But as we aren’t primary school children - and Big James has never exhibited any interest in scholarly discipline - we became louder and louder until a particularly thick pair of glasses brought our fun to an unexpected end. James pulled said milk bottle bottom spectacles from this box of forgotten wonders, put them on and proceeded to do an impression of what I can only describe as Mr Magoo’s 6’ 5” younger brother. Our howls of laughter were brought abruptly to an end when Steve Soup slammed the flat of his hand down on the bar and yelled a most vocal disapproval. We all froze, people stopped drinking mid-sip, pool balls stopped rolling on the table, darts hung in mid-air and I dare say if the landlady hadn’t gotten rid of the old vinyl jukebox then a record would probably have stopped turning on it’s turntable!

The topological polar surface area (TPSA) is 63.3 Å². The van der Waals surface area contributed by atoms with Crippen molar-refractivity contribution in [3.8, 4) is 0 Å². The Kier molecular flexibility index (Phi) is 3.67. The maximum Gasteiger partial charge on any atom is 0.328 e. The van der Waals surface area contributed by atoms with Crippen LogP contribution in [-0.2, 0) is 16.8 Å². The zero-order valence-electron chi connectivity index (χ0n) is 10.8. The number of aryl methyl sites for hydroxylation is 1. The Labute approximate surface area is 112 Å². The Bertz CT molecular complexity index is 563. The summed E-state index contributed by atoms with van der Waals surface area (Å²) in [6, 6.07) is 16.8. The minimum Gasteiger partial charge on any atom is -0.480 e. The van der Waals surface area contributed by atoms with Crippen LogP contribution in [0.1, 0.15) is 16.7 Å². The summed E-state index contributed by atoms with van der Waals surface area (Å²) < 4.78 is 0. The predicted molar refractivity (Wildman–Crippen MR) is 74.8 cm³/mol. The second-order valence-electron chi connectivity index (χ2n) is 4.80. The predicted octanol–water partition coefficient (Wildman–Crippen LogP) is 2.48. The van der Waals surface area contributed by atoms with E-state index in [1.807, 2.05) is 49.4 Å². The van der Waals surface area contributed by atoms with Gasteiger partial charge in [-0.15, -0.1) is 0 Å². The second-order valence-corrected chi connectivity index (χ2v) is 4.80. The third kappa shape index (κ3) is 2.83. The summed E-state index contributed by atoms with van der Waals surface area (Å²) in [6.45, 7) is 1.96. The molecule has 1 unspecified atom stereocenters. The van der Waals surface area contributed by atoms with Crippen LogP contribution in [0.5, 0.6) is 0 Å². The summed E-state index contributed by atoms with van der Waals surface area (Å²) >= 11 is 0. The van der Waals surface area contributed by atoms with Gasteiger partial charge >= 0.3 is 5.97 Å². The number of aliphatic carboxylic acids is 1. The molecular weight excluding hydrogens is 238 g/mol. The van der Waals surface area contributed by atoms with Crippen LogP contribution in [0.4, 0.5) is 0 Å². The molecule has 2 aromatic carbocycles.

Steve grabbed his cigarettes and minced out into the pub garden in lieu of an explanation, and once normally started to restore itself to the fringes of our stunned group I followed him. I must admit I wanted to find out how we had upset Steve as much out of curiosity as compassion. By the time I joined him on one of the old picnic benches he had sucked the life out of one cigarette and was hastily trying to get another one on the go. Before I had a chance to open the interview Steve apologised, and told me that he wanted to explain why Big James had touched a raw nerve. This suited me just fine so after I had made a trip to the bar and back to buy us both a fresh pint he told me this: